The Baseball Stat You Don't Want to See ; as Owners Pay Top Dollar for Players, Ticket Prices Rise, Threatening Baseball's Enduring Status as the Last Affordable Professional Sport

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Standing in shade beneath Dodger Stadium's center field scoreboard, Juan Gutierrez explains why his family of four will only be in the stands for two games this season.

"Parking costs more, food costs more ... I just can't afford it," says Mr. Gutierrez, holding up four $30 tickets as sounds of organ music and the smell of hot dogs waft into the palm-lined parking lot. "I used to come 10 to 15 times a year, but now, forget it."

As Major League Baseball fans from here to Boston converge on their favorite ballparks for the new season, they are running into sticker shock even as many franchises say they are reaching out with new ideas to attract fans.

On average, a family of four will spend $155.52 for a day at big- league ballparks this year, up nearly 3 percent from 2003, according to a new study by Team Marketing Research in Chicago. Philadelphia Phillies fans will pay $188 (family of four), up more than 25 percent from last year. And even the bargain basement Montreal Expos - the league's least expensive team - will sock families for $100.

At the same time that they shrug and rationalize such figures as "market driven," sports industry analysts say they worry that America's favorite pastime is becoming elitist.

"We are pricing the poorer population of America out of the national game," says Peter Roby, president of the Center for the Study of Sports in Society at Northeastern University. He says statistics show participation in baseball reflect a steady decline for 15 straight years.

"Players used to live in the same neighborhoods as their fans," he says. "Now we have the alienation gap with fans increasingly resenting astronomic salaries, performance-enhancing drugs, and socially aberrant behavior by players."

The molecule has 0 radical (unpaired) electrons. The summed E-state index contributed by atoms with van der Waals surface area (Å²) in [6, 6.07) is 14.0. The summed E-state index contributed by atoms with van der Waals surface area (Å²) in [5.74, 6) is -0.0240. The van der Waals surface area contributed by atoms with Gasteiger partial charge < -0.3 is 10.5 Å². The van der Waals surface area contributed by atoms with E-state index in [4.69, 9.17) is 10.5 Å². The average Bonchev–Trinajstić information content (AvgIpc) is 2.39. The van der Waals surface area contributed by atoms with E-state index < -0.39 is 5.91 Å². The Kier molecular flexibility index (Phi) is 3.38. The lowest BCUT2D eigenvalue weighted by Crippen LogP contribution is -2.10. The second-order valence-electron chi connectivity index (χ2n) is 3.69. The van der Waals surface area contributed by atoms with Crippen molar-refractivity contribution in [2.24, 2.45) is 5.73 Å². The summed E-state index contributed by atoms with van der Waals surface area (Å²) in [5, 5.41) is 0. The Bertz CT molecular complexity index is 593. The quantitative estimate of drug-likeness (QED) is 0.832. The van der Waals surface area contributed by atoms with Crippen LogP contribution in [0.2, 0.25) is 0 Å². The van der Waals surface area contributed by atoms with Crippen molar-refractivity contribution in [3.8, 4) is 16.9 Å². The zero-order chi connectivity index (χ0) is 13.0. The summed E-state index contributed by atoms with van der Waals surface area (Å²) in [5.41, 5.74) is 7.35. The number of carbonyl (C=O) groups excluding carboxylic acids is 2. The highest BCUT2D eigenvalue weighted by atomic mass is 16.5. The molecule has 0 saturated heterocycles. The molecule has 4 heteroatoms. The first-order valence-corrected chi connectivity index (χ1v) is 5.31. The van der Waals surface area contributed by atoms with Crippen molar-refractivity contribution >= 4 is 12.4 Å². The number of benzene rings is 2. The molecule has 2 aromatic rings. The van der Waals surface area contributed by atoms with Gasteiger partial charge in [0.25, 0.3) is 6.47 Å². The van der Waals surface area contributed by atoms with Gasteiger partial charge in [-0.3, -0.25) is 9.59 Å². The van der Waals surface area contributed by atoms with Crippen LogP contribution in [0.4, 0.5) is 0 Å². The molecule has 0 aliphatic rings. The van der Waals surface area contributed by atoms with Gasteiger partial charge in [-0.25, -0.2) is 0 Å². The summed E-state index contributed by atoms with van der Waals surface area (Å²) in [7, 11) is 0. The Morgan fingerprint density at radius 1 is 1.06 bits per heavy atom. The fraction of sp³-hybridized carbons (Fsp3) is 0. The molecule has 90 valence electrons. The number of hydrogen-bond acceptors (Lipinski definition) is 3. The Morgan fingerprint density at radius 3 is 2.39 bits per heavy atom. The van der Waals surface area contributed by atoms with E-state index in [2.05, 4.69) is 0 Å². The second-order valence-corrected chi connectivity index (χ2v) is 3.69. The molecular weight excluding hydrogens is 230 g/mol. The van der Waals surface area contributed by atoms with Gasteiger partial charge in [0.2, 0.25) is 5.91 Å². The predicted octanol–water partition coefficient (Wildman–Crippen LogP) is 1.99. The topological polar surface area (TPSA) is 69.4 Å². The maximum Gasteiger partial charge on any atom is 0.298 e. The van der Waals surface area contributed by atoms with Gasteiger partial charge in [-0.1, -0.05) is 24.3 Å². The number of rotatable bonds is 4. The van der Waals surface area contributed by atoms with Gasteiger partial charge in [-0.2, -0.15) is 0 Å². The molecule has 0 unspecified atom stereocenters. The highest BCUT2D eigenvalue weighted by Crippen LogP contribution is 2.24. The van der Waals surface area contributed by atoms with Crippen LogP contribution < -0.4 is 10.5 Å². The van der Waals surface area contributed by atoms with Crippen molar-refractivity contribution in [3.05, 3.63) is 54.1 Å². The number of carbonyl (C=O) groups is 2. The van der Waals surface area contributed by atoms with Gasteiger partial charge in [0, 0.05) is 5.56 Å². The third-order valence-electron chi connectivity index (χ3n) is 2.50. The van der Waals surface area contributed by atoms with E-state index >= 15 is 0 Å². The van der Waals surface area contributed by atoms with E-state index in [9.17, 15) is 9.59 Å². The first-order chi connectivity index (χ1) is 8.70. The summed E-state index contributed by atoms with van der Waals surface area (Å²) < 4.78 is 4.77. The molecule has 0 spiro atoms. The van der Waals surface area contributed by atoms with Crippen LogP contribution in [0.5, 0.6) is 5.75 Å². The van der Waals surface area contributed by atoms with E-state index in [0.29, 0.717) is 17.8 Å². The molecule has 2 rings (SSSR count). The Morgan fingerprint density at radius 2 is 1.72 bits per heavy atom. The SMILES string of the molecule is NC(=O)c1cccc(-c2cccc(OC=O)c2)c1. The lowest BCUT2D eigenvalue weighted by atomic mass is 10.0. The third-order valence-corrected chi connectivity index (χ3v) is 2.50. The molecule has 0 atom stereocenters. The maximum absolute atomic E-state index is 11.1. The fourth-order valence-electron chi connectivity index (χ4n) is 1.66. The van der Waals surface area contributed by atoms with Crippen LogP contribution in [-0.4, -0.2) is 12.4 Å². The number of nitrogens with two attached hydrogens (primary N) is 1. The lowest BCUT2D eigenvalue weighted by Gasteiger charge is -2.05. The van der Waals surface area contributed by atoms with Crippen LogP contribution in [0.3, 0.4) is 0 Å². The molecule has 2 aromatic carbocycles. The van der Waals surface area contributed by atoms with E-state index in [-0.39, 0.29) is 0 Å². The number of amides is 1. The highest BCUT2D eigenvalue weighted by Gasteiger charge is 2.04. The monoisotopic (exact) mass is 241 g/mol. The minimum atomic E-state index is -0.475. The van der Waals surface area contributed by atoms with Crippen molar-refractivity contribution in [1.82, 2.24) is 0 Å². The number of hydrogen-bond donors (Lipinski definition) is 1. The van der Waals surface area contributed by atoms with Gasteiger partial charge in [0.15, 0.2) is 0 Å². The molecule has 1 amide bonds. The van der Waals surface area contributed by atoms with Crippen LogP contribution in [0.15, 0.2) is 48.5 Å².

Baseball owners say they are doing all they can to keep their ball parks attractive while offering enough discounts and deals to fill seats. They say they try to buffer the costs of tickets - which cover, on average, only about a third of total costs to run their franchises - by making deals with broadcasters and advertisers. To up the appeal of their teams to brand advertisers and TV networks they have to spend money for the best players.

New Angel owner, Arturo Moreno, for instance recently doled out $146 million for just two players (Vladimir Guerrero and Bartolo Colon), almost as much as the $183 million he spent to field the entire team last year.

"By no means are ticket payers shelling out enough to pay for these guys," says Robert Alvarado of the Angels' front office. "At the same time we are signing top-dollar players to attract broadcasters and corporate advertisers, we are trying to send at least some ticket prices in the other direction."

Although overall Angel ticket prices have gone up nearly 4 percent over the past year, the team is trying to cut ancillary costs such as the price of beer, programs, and souvenir caps. They are creating more kinds of family packages that include food, beverage, and tickets and offering more nights for children when general admission prices drop to $3. …


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